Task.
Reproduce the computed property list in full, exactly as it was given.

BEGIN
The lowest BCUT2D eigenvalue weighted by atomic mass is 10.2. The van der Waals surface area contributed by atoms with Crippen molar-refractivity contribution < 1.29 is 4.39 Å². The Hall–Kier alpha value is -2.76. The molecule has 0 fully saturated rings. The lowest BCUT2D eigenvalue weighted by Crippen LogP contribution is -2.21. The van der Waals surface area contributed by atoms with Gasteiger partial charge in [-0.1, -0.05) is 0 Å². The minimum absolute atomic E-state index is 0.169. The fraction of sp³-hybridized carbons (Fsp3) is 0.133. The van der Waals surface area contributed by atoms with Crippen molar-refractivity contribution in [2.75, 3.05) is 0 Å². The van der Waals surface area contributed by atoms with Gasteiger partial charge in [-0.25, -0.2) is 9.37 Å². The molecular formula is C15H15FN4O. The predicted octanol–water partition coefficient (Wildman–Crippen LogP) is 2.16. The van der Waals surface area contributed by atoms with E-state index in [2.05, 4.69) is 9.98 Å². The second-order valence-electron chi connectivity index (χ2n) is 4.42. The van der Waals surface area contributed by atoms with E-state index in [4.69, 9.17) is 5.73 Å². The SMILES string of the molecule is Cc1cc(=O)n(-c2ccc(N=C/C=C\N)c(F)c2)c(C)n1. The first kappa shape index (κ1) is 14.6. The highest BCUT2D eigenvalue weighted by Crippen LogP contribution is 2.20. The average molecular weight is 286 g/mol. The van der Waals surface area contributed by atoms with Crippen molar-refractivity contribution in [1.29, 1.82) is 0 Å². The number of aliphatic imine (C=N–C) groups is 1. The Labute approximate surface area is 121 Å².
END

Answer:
The lowest BCUT2D eigenvalue weighted by atomic mass is 10.2. The van der Waals surface area contributed by atoms with Crippen molar-refractivity contribution < 1.29 is 4.39 Å². The Hall–Kier alpha value is -2.76. The molecule has 0 fully saturated rings. The lowest BCUT2D eigenvalue weighted by Crippen LogP contribution is -2.21. The van der Waals surface area contributed by atoms with Gasteiger partial charge in [-0.1, -0.05) is 0 Å². The minimum absolute atomic E-state index is 0.169. The fraction of sp³-hybridized carbons (Fsp3) is 0.133. The van der Waals surface area contributed by atoms with Crippen molar-refractivity contribution in [2.75, 3.05) is 0 Å². The van der Waals surface area contributed by atoms with Gasteiger partial charge in [-0.25, -0.2) is 9.37 Å². The molecular formula is C15H15FN4O. The predicted octanol–water partition coefficient (Wildman–Crippen LogP) is 2.16. The van der Waals surface area contributed by atoms with E-state index in [2.05, 4.69) is 9.98 Å². The second-order valence-electron chi connectivity index (χ2n) is 4.42. The van der Waals surface area contributed by atoms with E-state index in [4.69, 9.17) is 5.73 Å². The SMILES string of the molecule is Cc1cc(=O)n(-c2ccc(N=C/C=C\N)c(F)c2)c(C)n1. The first kappa shape index (κ1) is 14.6. The highest BCUT2D eigenvalue weighted by Crippen LogP contribution is 2.20. The average molecular weight is 286 g/mol. The van der Waals surface area contributed by atoms with Crippen molar-refractivity contribution in [1.29, 1.82) is 0 Å². The number of aliphatic imine (C=N–C) groups is 1. The Labute approximate surface area is 121 Å².